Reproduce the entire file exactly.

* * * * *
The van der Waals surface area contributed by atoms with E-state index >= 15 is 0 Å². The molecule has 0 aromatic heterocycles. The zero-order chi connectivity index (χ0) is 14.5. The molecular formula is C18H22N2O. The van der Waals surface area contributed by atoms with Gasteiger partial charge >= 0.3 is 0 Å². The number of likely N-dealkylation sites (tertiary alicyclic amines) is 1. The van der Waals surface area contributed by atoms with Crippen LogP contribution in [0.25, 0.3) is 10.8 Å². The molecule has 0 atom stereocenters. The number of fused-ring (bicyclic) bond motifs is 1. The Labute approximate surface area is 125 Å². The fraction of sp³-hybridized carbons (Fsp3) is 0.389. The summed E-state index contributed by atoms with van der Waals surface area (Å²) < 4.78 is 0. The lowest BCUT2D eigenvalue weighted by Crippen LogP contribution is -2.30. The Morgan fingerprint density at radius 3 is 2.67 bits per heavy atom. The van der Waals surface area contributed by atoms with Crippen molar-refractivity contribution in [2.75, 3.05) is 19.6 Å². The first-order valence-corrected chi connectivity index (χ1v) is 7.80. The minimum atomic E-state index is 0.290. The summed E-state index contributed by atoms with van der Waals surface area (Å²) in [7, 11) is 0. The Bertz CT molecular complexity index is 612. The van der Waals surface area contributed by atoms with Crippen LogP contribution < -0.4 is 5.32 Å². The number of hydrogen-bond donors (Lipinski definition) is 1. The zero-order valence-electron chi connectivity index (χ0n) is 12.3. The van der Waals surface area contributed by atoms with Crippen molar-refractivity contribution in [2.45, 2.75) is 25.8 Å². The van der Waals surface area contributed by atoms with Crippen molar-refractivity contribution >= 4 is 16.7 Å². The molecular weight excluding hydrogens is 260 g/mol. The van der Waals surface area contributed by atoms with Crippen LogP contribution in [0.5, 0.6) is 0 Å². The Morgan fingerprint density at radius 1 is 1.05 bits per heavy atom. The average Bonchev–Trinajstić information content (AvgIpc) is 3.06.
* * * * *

The van der Waals surface area contributed by atoms with E-state index >= 15 is 0 Å². The molecule has 0 aromatic heterocycles. The zero-order chi connectivity index (χ0) is 14.5. The molecular formula is C18H22N2O. The van der Waals surface area contributed by atoms with Gasteiger partial charge >= 0.3 is 0 Å². The number of likely N-dealkylation sites (tertiary alicyclic amines) is 1. The van der Waals surface area contributed by atoms with Crippen LogP contribution in [0.25, 0.3) is 10.8 Å². The molecule has 0 atom stereocenters. The number of fused-ring (bicyclic) bond motifs is 1. The Labute approximate surface area is 125 Å². The fraction of sp³-hybridized carbons (Fsp3) is 0.389. The summed E-state index contributed by atoms with van der Waals surface area (Å²) < 4.78 is 0. The lowest BCUT2D eigenvalue weighted by Crippen LogP contribution is -2.30. The Morgan fingerprint density at radius 3 is 2.67 bits per heavy atom. The van der Waals surface area contributed by atoms with Crippen molar-refractivity contribution in [2.75, 3.05) is 19.6 Å². The first-order valence-corrected chi connectivity index (χ1v) is 7.80. The minimum atomic E-state index is 0.290. The summed E-state index contributed by atoms with van der Waals surface area (Å²) in [7, 11) is 0. The Bertz CT molecular complexity index is 612. The van der Waals surface area contributed by atoms with Crippen LogP contribution < -0.4 is 5.32 Å². The number of hydrogen-bond donors (Lipinski definition) is 1. The zero-order valence-electron chi connectivity index (χ0n) is 12.3. The van der Waals surface area contributed by atoms with Crippen molar-refractivity contribution in [2.45, 2.75) is 25.8 Å². The van der Waals surface area contributed by atoms with Crippen molar-refractivity contribution >= 4 is 16.7 Å². The molecular weight excluding hydrogens is 260 g/mol. The van der Waals surface area contributed by atoms with Crippen LogP contribution in [0.5, 0.6) is 0 Å². The Morgan fingerprint density at radius 1 is 1.05 bits per heavy atom. The average Bonchev–Trinajstić information content (AvgIpc) is 3.06.